Then, yesterday, when I suggested we get to know each other a bit better outside of the game and asked, shyly, if he would read my column despite it being religious in nature, he replied: "I will definitely read them. You're like my best friend. Only person I can talk to besides my wife. You know I would do anything I could for you, whatever is in my grasp I would do. You helped me out tremendously with this game and that means a lot to me. You didn't have to give me anything but you did to make sure I was okay and I will never forget that. You have helped me more than really anyone I know even in real life. Besides my wife, no one really has given a shit if I live or die.”
Upon reading this profession, I was stunned. When I relayed this to my husband, he was stunned. Was he starting to see why it wasn’t just a game?
Then, I hammered my point home with another example.
Just last week, another stranger, this time from France, had applied to be my "bannerman", asking me to be his "liege". That's medieval language for asking me to be his boss and protector. I explained that I was Tier Four in my allegiance, the lowest rung, and I did not have the capacity to accept bannermen.
He then explained that he had been pretty powerful as an individual player but, because he had fallen on hard times, he did not have any money to buy extra shields and had been attacked several times, losing practically all his power (like me yesterday morning). There was a player-versus-player (PvP) event coming up and he needed protection in an allegiance before he got attacked again. If he did, he would have to give up the game because he did not have the resources to rebuild. He did not want to leave the game because it had kept him going when he was homeless, living on the streets, and all he had was his phone and WiFi.
I spent the next three hours scurrying around trying to find him an allegiance. My own was full and unable to take him in. Our secondary allegiance has strict rules about only accepting alternate characters belonging to members of our main allegiance. By this time, communicating with people all over the globe across different time zones, there was only an hour to go to the PvP event and he was very worried he would be completely wiped out. I contacted all the people I knew in other allegiances and finally found one who accepted him even though there were fears that he might have been a spy from one of the more aggressive allegiances just before the start of the PvP event. He was so grateful and couldn’t thank me enough that I went out of my way to find him protection at the eleventh hour instead of just saying sorry and abandoning him to his fate.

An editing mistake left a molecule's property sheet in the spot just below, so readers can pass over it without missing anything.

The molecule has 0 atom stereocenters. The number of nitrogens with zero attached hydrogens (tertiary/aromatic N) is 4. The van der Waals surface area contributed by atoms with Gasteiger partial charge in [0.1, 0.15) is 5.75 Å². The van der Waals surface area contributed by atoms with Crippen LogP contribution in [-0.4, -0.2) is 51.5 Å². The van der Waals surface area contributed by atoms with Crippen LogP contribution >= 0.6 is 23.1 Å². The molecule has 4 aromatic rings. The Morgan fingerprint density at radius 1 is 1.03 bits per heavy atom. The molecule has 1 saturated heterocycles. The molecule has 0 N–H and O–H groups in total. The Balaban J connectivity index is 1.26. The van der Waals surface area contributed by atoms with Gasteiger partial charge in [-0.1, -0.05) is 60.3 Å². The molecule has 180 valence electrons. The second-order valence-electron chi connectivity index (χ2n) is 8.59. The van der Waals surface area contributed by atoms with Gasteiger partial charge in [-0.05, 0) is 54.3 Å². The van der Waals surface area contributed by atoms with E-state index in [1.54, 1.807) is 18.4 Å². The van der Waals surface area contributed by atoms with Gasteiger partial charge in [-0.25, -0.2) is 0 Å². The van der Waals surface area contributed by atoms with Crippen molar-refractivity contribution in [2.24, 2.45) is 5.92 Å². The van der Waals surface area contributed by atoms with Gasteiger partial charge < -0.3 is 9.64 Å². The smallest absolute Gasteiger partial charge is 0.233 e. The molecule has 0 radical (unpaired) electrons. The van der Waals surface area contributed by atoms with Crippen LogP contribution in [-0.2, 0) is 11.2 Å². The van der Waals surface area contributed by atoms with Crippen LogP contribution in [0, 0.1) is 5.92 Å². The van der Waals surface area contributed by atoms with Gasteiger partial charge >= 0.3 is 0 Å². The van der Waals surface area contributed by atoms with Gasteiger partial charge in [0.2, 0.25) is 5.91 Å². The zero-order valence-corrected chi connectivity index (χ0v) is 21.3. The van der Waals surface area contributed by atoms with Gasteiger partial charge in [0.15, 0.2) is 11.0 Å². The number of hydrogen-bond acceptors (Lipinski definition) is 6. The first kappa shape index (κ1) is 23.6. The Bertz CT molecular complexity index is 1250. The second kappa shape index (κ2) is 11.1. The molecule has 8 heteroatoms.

As I finished my recounting these two cases, my husband’s expression was no longer bemused. He looked impressed. And proud. I think he finally understood why I was so vehement when I burst out earlier in the morning: "IT. IS. NOT. JUST. A. GAME."
One verse came to mind - ironically, Romans 12:2 that Christians quote all the time when they insist that we ought to set ourselves apart from the secular world and live what they perceive to be “holy” lives:
“Do not conform to the pattern of this world, but be transformed by the renewing of your mind. Then you will be able to test and approve what God’s will is — his good, pleasing and perfect will.”
I think too much emphasis is placed on the first half - “do not conform to the pattern of this world”. I like the rest of the verse about the transformation of the mind and being able to suss out God’s true will. Had I considered Harry Potter and other books in the fantasy genre evil and reeking of witchcraft, I would never have gotten interested in World of Warcraft and, subsequently, Game of Thrones - the books, TV series or the game.
Had I scoffed at the game being an unworthy secular pursuit, I would never have had the opportunity to befriend a cancer patient dependent on opioids nor help a recently homeless person who needed protection.
Maybe just doing a kind deed here or showing a bit of concern there is not exactly preaching God’s Word to the nations in a formal, organised religion-type manner. But perhaps, just perhaps, I’m fulfilling a tiny portion of God’s will by caring for one or two of his lost sheep? His good, pleasing and perfect will?
After all, what did Jesus do? He didn’t set himself apart from the non-devout and hang out exclusively with temple types. No, he mingled with the tax collectors, prostitutes and other socially unsavoury characters. He lived in the secular world and made a difference to the lives of the people in it.
Heal the world Make it a better place For you and for me And the entire human race; There are people dying If you care enough for the living Make a better place For you and for me
Just like Jesus, I’ll try to heal the world. Even if, sometimes, it is just the virtual world.
Joanne Lee Wong is a writer, wife and corgi mum. She’s not a bible scholar, teacher nor church leader - just a former journalist and member of a Methodist congregation who struggles reconciling her faith with everyday experiences. All views expressed are her own.